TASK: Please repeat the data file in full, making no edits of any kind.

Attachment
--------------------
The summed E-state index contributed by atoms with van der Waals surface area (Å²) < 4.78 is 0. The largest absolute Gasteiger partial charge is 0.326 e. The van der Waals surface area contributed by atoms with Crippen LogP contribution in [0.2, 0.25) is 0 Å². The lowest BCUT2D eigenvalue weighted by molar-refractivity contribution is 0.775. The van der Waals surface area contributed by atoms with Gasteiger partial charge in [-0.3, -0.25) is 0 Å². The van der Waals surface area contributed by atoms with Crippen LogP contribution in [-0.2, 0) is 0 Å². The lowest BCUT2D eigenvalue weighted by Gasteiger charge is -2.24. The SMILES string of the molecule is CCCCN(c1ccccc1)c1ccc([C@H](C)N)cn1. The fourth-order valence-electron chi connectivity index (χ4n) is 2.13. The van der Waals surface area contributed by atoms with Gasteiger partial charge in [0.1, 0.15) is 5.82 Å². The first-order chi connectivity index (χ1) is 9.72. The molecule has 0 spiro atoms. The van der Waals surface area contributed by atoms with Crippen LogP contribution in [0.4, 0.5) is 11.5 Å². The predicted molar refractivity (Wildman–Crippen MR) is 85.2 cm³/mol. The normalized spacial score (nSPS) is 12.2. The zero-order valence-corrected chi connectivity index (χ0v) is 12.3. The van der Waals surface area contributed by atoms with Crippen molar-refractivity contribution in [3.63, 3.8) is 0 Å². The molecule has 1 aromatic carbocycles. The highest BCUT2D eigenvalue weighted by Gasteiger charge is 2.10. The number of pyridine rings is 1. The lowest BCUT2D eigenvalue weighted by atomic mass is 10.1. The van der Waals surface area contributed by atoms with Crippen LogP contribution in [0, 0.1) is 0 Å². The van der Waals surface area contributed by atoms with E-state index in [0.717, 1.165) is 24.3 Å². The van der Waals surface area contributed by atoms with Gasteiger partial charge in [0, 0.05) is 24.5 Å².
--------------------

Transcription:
The summed E-state index contributed by atoms with van der Waals surface area (Å²) < 4.78 is 0. The largest absolute Gasteiger partial charge is 0.326 e. The van der Waals surface area contributed by atoms with Crippen LogP contribution in [0.2, 0.25) is 0 Å². The lowest BCUT2D eigenvalue weighted by molar-refractivity contribution is 0.775. The van der Waals surface area contributed by atoms with Gasteiger partial charge in [-0.3, -0.25) is 0 Å². The van der Waals surface area contributed by atoms with Crippen LogP contribution in [-0.2, 0) is 0 Å². The lowest BCUT2D eigenvalue weighted by Gasteiger charge is -2.24. The SMILES string of the molecule is CCCCN(c1ccccc1)c1ccc([C@H](C)N)cn1. The fourth-order valence-electron chi connectivity index (χ4n) is 2.13. The van der Waals surface area contributed by atoms with Gasteiger partial charge in [0.1, 0.15) is 5.82 Å². The first-order chi connectivity index (χ1) is 9.72. The molecule has 0 spiro atoms. The van der Waals surface area contributed by atoms with Crippen LogP contribution in [0.4, 0.5) is 11.5 Å². The predicted molar refractivity (Wildman–Crippen MR) is 85.2 cm³/mol. The normalized spacial score (nSPS) is 12.2. The zero-order valence-corrected chi connectivity index (χ0v) is 12.3. The van der Waals surface area contributed by atoms with Crippen molar-refractivity contribution in [3.63, 3.8) is 0 Å². The molecule has 1 aromatic carbocycles. The highest BCUT2D eigenvalue weighted by Gasteiger charge is 2.10. The number of pyridine rings is 1. The lowest BCUT2D eigenvalue weighted by atomic mass is 10.1. The van der Waals surface area contributed by atoms with Crippen LogP contribution in [0, 0.1) is 0 Å². The van der Waals surface area contributed by atoms with E-state index in [0.717, 1.165) is 24.3 Å². The van der Waals surface area contributed by atoms with Gasteiger partial charge in [0, 0.05) is 24.5 Å².